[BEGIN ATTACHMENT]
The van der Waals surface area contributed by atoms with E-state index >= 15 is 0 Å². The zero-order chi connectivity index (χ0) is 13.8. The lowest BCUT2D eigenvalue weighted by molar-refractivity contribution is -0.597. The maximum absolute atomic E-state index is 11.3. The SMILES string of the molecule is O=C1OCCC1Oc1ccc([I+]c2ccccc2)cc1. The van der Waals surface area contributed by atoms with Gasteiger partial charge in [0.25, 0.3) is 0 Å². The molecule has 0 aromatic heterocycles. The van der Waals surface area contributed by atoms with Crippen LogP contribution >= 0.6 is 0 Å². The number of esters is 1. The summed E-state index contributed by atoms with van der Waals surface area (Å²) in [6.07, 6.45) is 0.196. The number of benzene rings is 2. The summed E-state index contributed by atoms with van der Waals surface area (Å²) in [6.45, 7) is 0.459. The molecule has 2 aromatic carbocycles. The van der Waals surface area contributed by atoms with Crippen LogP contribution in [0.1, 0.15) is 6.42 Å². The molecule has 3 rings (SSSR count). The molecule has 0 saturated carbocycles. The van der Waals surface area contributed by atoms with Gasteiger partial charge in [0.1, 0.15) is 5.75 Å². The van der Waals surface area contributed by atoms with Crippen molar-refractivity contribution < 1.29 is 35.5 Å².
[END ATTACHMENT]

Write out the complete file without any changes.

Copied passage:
The van der Waals surface area contributed by atoms with E-state index >= 15 is 0 Å². The zero-order chi connectivity index (χ0) is 13.8. The lowest BCUT2D eigenvalue weighted by molar-refractivity contribution is -0.597. The maximum absolute atomic E-state index is 11.3. The SMILES string of the molecule is O=C1OCCC1Oc1ccc([I+]c2ccccc2)cc1. The van der Waals surface area contributed by atoms with Gasteiger partial charge in [0.25, 0.3) is 0 Å². The molecule has 0 aromatic heterocycles. The van der Waals surface area contributed by atoms with Crippen LogP contribution >= 0.6 is 0 Å². The number of esters is 1. The summed E-state index contributed by atoms with van der Waals surface area (Å²) in [6.07, 6.45) is 0.196. The number of benzene rings is 2. The summed E-state index contributed by atoms with van der Waals surface area (Å²) in [6.45, 7) is 0.459. The molecule has 2 aromatic carbocycles. The van der Waals surface area contributed by atoms with Crippen LogP contribution in [0.1, 0.15) is 6.42 Å². The molecule has 3 rings (SSSR count). The molecule has 0 saturated carbocycles. The van der Waals surface area contributed by atoms with Gasteiger partial charge in [0.1, 0.15) is 5.75 Å². The van der Waals surface area contributed by atoms with Crippen molar-refractivity contribution < 1.29 is 35.5 Å².